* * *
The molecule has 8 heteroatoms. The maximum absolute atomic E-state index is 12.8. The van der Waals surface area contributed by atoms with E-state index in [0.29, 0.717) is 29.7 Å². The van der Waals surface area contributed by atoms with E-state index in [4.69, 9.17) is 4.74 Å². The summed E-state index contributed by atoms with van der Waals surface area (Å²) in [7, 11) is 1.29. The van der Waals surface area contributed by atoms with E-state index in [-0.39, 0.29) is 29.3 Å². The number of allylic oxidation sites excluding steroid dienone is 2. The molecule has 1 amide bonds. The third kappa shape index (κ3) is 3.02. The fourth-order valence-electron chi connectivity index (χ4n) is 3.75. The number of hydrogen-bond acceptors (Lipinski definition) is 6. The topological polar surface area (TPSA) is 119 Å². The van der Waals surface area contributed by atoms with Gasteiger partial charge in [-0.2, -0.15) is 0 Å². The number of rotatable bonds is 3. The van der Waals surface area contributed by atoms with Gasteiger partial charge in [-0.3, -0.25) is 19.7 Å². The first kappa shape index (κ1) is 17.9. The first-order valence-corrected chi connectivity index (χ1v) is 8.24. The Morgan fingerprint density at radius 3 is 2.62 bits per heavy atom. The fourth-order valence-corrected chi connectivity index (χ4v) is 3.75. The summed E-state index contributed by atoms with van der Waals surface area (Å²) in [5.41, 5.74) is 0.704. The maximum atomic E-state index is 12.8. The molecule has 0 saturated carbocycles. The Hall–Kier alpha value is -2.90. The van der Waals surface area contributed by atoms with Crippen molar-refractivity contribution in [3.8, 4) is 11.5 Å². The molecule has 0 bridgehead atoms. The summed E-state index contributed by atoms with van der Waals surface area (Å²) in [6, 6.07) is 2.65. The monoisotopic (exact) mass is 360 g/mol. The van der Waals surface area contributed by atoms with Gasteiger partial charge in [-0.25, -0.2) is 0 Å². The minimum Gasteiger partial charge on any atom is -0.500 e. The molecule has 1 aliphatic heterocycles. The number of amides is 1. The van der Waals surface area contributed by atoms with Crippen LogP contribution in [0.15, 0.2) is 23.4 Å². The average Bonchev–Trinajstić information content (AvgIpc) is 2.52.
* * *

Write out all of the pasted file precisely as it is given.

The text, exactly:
The molecule has 8 heteroatoms. The maximum absolute atomic E-state index is 12.8. The van der Waals surface area contributed by atoms with E-state index in [0.29, 0.717) is 29.7 Å². The van der Waals surface area contributed by atoms with E-state index in [4.69, 9.17) is 4.74 Å². The summed E-state index contributed by atoms with van der Waals surface area (Å²) in [7, 11) is 1.29. The van der Waals surface area contributed by atoms with E-state index in [-0.39, 0.29) is 29.3 Å². The number of allylic oxidation sites excluding steroid dienone is 2. The molecule has 1 amide bonds. The third kappa shape index (κ3) is 3.02. The fourth-order valence-electron chi connectivity index (χ4n) is 3.75. The number of hydrogen-bond acceptors (Lipinski definition) is 6. The topological polar surface area (TPSA) is 119 Å². The van der Waals surface area contributed by atoms with Gasteiger partial charge in [-0.2, -0.15) is 0 Å². The number of rotatable bonds is 3. The van der Waals surface area contributed by atoms with Gasteiger partial charge in [-0.3, -0.25) is 19.7 Å². The first kappa shape index (κ1) is 17.9. The first-order valence-corrected chi connectivity index (χ1v) is 8.24. The Morgan fingerprint density at radius 3 is 2.62 bits per heavy atom. The fourth-order valence-corrected chi connectivity index (χ4v) is 3.75. The summed E-state index contributed by atoms with van der Waals surface area (Å²) in [5.41, 5.74) is 0.704. The maximum atomic E-state index is 12.8. The molecule has 0 saturated carbocycles. The Hall–Kier alpha value is -2.90. The van der Waals surface area contributed by atoms with Crippen molar-refractivity contribution in [3.8, 4) is 11.5 Å². The molecule has 0 bridgehead atoms. The summed E-state index contributed by atoms with van der Waals surface area (Å²) in [6, 6.07) is 2.65. The monoisotopic (exact) mass is 360 g/mol. The van der Waals surface area contributed by atoms with Gasteiger partial charge in [-0.25, -0.2) is 0 Å². The minimum Gasteiger partial charge on any atom is -0.500 e. The molecule has 1 aliphatic heterocycles. The number of amides is 1. The van der Waals surface area contributed by atoms with Crippen LogP contribution in [0.15, 0.2) is 23.4 Å². The average Bonchev–Trinajstić information content (AvgIpc) is 2.52.